The First Home Super Saver (FHSS) scheme allows you to save money for your first home inside your super fund. This will help first home buyers save faster with the concessional tax treatment of superannuation.
Under the scheme, first home savers can contribute extra money into your super (up to $15,000 per financial year), then draw that money out as a deposit on your first home. The maximum you can contribute and withdraw towards the FHSS is $30,000 across all years to put towards your deposit for your first home.
Who is eligible for the scheme?
To qualify for the first home super save scheme you must meet the following criteria:
- You must be 18 or older to access your super contributions.
- You have never owned a property before, including an investment property.
- You cannot use your contribution to purchase a houseboat, motor home or vacant land.
- You can only make use of the scheme once.
You may still be eligible for the FHSS even if you have previously owned a property in Australia under the financial hardship provision. Visit the ATO website to learn more about this.
There are many rules around this scheme and we recommend you visit the ATO website
for further details.
Below is a brief outline of just some of the rules associated with this scheme.
There are limits on how much you can save
From 1 July 2022, the amount of eligible contributions that can count towards your maximum releasable amount across all years will increase from $30,000 to $50,000. The amount of eligible contributions that can count towards your FHSS maximum releasable amount for each financial year will remain at $15,000.
Each person has an annual contribution limit
Rules and limits for the FHSS apply to an individual, which means both members of a couple planning to buy their first home are eligible to use the scheme to save for a home deposit.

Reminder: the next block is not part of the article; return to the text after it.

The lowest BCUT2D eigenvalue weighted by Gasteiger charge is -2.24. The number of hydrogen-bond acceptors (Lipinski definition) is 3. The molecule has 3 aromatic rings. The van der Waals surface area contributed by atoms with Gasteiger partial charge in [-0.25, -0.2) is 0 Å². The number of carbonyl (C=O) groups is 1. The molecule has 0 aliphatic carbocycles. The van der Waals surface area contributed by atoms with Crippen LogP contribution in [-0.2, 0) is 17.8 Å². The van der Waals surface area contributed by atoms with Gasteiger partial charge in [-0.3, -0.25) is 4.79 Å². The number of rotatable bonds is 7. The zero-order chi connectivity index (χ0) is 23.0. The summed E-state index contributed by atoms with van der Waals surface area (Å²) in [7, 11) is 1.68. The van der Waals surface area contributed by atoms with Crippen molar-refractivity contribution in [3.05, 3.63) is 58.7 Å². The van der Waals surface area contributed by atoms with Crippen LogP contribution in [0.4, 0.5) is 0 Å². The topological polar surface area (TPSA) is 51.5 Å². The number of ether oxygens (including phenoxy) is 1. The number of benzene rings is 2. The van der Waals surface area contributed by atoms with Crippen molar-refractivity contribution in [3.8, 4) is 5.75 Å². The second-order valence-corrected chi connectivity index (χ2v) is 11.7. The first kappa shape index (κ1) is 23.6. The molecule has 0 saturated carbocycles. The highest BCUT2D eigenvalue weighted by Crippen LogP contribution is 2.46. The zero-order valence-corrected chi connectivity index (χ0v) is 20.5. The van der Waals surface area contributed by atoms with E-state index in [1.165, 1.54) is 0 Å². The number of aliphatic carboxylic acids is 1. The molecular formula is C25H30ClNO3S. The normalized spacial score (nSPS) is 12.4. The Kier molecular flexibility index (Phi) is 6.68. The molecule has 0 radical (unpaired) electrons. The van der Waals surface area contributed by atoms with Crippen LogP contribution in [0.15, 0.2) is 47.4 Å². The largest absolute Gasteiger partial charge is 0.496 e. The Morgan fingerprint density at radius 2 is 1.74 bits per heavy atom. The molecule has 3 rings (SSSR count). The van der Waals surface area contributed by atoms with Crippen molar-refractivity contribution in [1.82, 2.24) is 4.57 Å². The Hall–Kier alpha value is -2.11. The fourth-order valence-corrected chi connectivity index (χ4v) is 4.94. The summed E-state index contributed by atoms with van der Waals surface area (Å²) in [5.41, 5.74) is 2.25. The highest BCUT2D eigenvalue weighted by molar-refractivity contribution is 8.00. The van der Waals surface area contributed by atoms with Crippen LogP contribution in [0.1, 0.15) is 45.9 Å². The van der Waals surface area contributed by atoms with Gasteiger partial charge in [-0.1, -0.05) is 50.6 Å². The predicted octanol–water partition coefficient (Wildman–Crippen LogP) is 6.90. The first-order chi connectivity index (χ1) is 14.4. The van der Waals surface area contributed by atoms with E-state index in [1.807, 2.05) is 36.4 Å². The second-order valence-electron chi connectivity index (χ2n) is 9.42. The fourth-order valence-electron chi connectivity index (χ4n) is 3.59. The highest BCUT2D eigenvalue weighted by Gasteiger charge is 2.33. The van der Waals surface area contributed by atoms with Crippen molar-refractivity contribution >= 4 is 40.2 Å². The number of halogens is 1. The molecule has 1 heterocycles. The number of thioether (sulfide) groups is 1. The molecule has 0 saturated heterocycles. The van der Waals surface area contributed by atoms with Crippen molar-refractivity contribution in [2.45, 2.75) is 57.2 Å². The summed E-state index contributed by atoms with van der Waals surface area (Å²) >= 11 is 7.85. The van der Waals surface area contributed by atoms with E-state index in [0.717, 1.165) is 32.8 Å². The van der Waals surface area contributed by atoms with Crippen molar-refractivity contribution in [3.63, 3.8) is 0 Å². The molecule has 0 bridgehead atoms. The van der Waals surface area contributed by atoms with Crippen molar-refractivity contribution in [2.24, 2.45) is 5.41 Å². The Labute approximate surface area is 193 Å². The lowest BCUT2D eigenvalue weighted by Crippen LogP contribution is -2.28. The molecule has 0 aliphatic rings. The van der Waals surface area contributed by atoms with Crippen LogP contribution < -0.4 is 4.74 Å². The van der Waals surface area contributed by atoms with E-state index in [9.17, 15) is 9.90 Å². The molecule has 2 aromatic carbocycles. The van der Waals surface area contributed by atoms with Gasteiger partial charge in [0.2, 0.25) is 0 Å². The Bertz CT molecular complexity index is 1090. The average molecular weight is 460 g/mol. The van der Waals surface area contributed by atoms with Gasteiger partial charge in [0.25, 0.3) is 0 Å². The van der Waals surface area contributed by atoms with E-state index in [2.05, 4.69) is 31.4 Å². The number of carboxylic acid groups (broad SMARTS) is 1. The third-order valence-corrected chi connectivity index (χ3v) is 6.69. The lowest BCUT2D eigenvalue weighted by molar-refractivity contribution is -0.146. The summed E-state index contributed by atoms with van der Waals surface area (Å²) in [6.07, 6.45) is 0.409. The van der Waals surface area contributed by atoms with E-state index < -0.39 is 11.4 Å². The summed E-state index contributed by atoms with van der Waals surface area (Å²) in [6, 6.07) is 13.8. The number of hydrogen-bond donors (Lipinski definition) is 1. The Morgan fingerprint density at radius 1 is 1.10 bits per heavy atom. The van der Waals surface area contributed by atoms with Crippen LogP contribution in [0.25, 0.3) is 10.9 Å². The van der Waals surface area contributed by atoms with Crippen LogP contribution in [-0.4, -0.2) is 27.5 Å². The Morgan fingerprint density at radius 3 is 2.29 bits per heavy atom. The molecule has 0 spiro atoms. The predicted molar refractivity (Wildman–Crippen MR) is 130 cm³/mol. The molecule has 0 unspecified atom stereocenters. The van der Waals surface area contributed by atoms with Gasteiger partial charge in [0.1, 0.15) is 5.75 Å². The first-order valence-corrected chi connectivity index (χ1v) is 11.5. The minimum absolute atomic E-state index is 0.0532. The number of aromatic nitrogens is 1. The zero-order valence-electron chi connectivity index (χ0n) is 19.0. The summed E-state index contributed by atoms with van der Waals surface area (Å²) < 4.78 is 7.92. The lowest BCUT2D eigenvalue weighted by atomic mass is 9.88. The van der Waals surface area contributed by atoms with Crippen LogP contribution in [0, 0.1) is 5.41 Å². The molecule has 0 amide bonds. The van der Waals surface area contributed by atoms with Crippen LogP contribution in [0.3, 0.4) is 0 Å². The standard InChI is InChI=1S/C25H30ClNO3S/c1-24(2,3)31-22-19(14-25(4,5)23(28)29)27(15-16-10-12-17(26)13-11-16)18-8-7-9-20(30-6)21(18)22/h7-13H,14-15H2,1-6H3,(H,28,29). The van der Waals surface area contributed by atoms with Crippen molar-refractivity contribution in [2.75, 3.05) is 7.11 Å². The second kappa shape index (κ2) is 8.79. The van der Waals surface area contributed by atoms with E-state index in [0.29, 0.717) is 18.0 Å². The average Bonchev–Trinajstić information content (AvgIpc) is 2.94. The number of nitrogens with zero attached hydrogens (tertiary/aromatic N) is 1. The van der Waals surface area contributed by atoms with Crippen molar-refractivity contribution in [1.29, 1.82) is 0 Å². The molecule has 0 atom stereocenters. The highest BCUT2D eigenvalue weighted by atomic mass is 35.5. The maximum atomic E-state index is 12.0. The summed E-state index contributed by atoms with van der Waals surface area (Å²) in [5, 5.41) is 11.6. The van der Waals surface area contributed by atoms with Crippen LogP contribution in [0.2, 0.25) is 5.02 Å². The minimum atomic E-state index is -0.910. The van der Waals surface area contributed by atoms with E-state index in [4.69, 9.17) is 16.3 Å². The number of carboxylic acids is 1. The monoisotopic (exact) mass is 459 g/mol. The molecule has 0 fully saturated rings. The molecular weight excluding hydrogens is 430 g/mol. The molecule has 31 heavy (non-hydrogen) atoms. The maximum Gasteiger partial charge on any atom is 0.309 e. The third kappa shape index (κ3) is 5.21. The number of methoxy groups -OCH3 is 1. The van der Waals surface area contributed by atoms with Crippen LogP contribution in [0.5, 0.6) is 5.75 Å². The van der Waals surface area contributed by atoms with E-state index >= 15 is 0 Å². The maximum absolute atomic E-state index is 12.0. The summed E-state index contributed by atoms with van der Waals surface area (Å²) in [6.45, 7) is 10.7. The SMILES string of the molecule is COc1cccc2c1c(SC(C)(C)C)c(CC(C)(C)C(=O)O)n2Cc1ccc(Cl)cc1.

However, they will still have to adhere to maximum contribution limits for concessional and non-concessional limits in their super or they may have to pay extra tax.
Your super fund is not in charge
The ATO – not your super fund – decides what super contributions count towards the FHSS and the associated earnings. It then advises your super fund on the amount that can be released when you submit an application to withdraw your deposit savings.
You can buy a property with someone else
You can still access your FHSS savings even if you purchase a house with someone who is not a first homebuyer and you want to buy your new family home in both names.
Eligibility for the FHSS is assessed on an individual basis. This means couples, siblings or friends can each access their own eligible FHSS contributions to purchase the same property. If any of you have previously owned a home, it doesn’t stop anyone else who is eligible from applying.
What happens if I have accessed the FHSS but don’t buy a home?
If you haven't contracted to purchase or construct a home within 12 months of receiving the FHSS amounts, you can either apply for an extension of up to 12 months, put the same amount of money back into super less any tax withheld by the ATO, or keep the released amount and be subject to a FHSS tax.